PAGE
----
Not anymore. Nearly every Ivy League pitcher has command of at least two, usually three pitches, and can throw them on any count. A first-pitch curveball, a high-school rarity, must weigh on Skinner’s mind. If he expects a fastball and gets a curveball, his swing may be done before the ball reaches the plate. College pitchers are sharper, nestling the balls into the corners of the strike zone, where hitters are lucky just to make contact.

“In college, you’ll typically have one pitch in the entire at bat where you have a chance to square it up,” Skinner explained recently. “If you don’t swing at that pitch or you foul it off, you’re typically out of luck.”

His freshman and sophomore years, he was “out of luck” more than he wanted to be. He hit for a .215 average his first year, followed by a .250—both below the team average. His on-base percentage, the most important statistic for a base-stealing threat, hovered just below and then barely above the team average. Skinner usually hit last in the batting order, guaranteeing the fewest at-bats each game among starters.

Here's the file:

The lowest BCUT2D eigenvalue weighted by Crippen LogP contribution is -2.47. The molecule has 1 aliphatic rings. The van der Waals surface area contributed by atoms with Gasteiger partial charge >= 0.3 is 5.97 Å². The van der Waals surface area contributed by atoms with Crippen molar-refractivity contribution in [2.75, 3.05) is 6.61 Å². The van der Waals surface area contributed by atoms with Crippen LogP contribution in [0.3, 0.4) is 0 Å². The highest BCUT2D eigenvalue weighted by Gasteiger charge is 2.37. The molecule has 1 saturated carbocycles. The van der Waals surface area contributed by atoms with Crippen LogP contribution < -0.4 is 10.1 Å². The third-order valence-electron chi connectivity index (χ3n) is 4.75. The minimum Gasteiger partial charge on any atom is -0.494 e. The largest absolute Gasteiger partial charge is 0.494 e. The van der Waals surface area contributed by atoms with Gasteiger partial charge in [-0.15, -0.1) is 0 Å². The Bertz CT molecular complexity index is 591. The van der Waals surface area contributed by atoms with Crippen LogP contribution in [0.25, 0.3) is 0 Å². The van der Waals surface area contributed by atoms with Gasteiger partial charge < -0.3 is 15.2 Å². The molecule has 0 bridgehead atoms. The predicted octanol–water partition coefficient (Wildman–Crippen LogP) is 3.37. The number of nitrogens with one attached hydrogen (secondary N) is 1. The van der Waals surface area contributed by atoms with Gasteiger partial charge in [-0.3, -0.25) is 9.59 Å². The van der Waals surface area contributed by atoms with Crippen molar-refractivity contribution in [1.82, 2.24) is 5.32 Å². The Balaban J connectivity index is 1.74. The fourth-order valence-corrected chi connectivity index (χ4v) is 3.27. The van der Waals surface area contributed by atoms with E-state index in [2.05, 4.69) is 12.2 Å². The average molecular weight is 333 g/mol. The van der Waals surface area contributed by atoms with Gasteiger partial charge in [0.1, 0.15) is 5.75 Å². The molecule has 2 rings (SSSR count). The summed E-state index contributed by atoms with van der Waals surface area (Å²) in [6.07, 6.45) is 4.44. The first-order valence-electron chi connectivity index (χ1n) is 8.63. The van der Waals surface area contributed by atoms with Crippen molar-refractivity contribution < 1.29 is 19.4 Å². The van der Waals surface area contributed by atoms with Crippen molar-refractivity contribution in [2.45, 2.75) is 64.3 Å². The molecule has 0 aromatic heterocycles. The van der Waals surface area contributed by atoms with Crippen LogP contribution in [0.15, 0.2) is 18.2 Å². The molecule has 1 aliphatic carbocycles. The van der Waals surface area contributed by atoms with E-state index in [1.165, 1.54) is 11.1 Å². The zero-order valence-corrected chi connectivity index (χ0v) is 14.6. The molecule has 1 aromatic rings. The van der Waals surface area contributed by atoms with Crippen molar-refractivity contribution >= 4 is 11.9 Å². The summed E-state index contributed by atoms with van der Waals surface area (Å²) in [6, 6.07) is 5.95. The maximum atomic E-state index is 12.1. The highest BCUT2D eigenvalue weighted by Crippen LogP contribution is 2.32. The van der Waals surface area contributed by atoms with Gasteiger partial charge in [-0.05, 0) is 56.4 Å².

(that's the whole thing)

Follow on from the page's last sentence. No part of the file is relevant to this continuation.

The initial struggles didn’t discourage him. He had long before embraced a slow-burning, fundamentals-focused approach. He joined his high-school team as a freshman, gunning for the starting shortstop or second-baseman slot, where he had played all his life. In his first game on the team, however, the team’s junior second-baseman (now playing professionally in the minor leagues) hit two home runs. “I remember talking to my dad on the phone and being like, ‘Yeah, I don’t think I’m gonna play much this year,’” he recalled.

He considered his situation. He was a couple years younger and less physically developed than his competition. If he wanted to become a starter, he’d need more strength. He touched weights for the first time his freshman year, focusing mostly on leg, core, and oblique work—crucial for baseball, for which throwing and swinging require quick and forceful rotations. His team, skilled in the middle infield, was weaker in the outfield. Middle infielders need speed, but center fielders cover the most ground.


Photograph courtesy of Harvard Athletic Communications